On the Nose Dialogue: How to Lose It or Use It in Screenwriting
Granted, writing on the nose dialogue might not be the greatest sin in screenwriting terms. But it’s often the quickest way for a screenplay reader to view your work as unprofessional and, frankly, amateur.
Sometimes, what was originally effective back-in-the-day but is by now well-worn dialogue, is even referred to as being ‘on the nose’.
Ultimately on the nose dialogue can be a huge turn off to potential producers, managers and agents. It can often mean they’ll stop reading your screenplay on Page 1. Let’s dive in to what actually constitutes OTN dialogue…
What is ‘On the Nose Dialogue’?
On the nose dialogue is where a character speaks with no subtext. They say exactly what they are thinking or feeling in no uncertain terms.
Robin Russin and William Downs define it as follows in their book Screenplay: Writing the Picture:
‘When a character states exactly what he wants it’s called on-the-nose dialogue. The character is speaking the subtext; there is no hidden meaning behind the words, no secret want, because everything is spelled out. But most interesting people, and certainly most interesting characters, don’t do this.’
On the nose dialogue is so unconvincing because people don’t speak like this in real life. Human beings don’t usually say exactly what they’re thinking.
- So when screenwriters write characters that speak in this way, it sounds awkward and contrived.
- It takes the audience out of the story by reminding them that they are watching something fictional.
Eavesdrop on conversations on the metro or at the pub. You’ll see that people tend to imply meaning, deploying subtext, rather than frankly stating their feelings.
Here’s an example of a scene in an retirement home littered with on the nose dialogue:
In this example, Julia and Barbara sound like robots rather than real people.
- They don’t really seem to communicate with each other at all.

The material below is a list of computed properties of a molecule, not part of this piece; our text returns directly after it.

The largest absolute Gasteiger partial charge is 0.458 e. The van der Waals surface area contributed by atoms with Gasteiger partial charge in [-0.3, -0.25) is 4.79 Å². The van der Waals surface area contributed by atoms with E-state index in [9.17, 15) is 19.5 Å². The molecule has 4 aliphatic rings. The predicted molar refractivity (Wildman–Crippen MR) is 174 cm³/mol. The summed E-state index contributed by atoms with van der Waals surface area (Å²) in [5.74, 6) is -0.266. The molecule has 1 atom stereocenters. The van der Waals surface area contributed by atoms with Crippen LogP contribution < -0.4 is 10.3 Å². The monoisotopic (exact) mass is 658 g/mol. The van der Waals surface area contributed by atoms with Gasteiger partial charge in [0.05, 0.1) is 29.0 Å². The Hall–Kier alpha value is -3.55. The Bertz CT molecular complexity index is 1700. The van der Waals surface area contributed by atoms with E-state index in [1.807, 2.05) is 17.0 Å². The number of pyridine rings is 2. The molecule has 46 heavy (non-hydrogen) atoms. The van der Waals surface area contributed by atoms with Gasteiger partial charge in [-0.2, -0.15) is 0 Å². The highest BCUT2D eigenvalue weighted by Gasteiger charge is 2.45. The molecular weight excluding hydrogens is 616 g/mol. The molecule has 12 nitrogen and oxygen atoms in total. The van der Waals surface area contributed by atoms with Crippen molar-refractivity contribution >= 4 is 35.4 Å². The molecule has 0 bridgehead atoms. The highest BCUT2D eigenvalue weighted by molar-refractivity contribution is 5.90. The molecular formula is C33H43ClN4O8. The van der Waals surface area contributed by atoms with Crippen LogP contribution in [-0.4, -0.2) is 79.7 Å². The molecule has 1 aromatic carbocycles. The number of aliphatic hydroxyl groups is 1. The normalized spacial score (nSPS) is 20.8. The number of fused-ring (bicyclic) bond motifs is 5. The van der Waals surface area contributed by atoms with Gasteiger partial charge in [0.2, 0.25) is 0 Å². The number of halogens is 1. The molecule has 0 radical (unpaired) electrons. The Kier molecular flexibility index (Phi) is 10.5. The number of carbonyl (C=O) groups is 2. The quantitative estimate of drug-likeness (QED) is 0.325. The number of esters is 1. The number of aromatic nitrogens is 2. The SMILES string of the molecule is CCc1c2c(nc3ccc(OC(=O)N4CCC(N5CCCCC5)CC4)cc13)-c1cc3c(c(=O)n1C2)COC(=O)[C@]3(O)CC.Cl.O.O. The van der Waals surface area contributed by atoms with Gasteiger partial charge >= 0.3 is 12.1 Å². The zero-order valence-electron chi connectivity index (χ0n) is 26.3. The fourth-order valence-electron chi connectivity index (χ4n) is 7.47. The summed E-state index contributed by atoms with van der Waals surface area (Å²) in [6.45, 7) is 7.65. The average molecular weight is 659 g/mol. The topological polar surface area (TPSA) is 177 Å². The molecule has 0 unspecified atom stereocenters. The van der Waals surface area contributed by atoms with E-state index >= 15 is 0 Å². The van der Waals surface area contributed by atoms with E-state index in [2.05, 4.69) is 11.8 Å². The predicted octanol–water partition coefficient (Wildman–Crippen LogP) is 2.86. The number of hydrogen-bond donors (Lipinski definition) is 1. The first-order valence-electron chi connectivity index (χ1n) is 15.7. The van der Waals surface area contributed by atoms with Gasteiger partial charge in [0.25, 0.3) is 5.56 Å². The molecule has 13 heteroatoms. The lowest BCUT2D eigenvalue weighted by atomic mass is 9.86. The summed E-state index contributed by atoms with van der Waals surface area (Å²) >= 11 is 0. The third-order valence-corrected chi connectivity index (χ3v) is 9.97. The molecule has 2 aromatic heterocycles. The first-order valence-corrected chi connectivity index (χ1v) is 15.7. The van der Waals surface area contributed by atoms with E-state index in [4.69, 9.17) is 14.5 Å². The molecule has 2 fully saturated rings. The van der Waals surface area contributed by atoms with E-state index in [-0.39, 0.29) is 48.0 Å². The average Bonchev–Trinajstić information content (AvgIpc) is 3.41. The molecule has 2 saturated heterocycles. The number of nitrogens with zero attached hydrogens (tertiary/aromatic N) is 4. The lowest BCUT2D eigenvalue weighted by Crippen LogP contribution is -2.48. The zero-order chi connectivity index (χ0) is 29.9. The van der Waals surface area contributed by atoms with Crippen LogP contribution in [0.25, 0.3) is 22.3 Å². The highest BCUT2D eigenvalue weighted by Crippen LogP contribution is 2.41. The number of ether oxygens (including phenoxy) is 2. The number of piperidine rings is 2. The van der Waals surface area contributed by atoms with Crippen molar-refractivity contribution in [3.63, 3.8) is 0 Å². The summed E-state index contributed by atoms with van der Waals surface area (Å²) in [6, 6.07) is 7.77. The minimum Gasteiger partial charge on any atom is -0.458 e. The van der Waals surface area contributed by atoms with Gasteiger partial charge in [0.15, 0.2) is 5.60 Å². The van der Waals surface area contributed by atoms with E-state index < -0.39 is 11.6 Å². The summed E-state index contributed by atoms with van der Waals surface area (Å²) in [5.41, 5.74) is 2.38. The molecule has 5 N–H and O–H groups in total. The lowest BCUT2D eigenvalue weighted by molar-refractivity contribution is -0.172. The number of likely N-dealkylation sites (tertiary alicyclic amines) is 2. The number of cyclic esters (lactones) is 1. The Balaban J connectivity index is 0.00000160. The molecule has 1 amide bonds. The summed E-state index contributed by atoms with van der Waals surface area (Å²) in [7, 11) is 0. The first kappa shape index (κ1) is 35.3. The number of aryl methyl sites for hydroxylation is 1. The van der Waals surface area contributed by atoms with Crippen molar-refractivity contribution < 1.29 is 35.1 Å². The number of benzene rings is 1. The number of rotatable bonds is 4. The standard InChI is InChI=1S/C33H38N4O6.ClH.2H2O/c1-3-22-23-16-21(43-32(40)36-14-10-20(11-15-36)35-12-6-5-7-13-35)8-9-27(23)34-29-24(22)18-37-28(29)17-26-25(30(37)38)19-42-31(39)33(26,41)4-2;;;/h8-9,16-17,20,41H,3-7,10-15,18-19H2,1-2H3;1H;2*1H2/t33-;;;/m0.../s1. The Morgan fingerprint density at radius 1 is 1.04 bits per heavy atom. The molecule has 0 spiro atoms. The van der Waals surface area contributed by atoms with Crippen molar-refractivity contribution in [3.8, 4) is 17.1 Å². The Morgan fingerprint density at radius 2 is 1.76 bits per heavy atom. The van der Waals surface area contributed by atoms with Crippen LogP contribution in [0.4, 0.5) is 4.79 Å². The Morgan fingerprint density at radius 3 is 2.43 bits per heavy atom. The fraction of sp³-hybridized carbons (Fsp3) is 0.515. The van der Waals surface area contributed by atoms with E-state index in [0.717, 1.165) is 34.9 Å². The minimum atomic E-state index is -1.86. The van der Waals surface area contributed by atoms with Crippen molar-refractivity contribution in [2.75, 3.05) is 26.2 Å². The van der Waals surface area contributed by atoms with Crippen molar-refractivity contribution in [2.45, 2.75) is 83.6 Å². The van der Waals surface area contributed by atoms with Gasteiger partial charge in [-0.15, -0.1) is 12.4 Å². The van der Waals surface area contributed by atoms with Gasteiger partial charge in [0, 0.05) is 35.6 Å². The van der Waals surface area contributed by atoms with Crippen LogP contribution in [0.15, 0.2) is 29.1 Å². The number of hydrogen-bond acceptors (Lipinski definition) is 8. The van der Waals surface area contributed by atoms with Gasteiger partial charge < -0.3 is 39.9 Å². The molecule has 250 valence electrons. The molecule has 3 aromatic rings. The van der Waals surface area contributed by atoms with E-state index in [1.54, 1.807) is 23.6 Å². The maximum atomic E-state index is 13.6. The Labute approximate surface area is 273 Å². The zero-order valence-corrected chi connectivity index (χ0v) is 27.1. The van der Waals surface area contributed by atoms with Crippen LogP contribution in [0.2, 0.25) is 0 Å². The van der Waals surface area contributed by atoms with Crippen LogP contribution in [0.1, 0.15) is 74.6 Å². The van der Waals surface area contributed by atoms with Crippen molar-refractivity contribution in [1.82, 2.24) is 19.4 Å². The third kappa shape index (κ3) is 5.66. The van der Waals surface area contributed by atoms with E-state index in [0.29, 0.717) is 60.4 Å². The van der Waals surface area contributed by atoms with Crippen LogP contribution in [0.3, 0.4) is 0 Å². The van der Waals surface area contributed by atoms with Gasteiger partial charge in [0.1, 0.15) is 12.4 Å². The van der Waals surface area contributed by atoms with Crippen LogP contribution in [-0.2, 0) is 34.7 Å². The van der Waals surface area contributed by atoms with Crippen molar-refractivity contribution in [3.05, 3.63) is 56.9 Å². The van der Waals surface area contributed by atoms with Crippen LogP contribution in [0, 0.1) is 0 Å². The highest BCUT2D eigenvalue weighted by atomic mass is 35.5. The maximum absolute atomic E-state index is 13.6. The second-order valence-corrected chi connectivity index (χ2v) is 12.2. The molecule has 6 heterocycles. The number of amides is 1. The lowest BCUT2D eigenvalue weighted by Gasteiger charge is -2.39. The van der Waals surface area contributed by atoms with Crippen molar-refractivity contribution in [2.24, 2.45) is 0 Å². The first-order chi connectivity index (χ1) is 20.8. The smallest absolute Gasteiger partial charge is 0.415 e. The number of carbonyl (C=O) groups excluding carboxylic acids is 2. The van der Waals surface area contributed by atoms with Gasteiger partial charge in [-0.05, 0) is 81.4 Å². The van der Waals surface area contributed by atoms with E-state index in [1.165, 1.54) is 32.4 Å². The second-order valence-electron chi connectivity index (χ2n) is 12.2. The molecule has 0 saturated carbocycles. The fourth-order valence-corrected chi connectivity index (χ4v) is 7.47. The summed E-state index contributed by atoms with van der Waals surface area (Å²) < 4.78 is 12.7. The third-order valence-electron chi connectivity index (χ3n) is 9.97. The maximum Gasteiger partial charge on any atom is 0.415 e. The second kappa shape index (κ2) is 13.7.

- Instead, each statement is merely a thinly-veiled mechanism for us, as an audience, to learn important information.
This is primarily because there is no subtext in either Julia or Barbara’s speech. Throughout, the two characters speak in flat, depthless statements.
The rest of this article will use this scene (from a sample script) as a template to demonstrate how to avoid using on the nose dialogue.
How to avoid using on the nose dialogue?
We’re going to take a look at four main tips for avoiding on the nose dialogue.
Tip# 1 – Show don’t tell
1. Make your characters talk less
One easy way to identify on the nose dialogue is by asking yourself…’could I get my character to perform an action that will show what is being said, rather than just having him/her saying it?’
- If the answer is yes, then show them doing this action, rather than having them explain it to another character.
- This is an easy and effective way of eliminating on the nose dialogue and making your characters more authentic.
In Barbara and Julia’s scene, we could eliminate much of Barbra’s dialogue and use other scenes to depict what is being said.
This screenplay would be much more effective, for example, if we had a preceding scene that worked like this: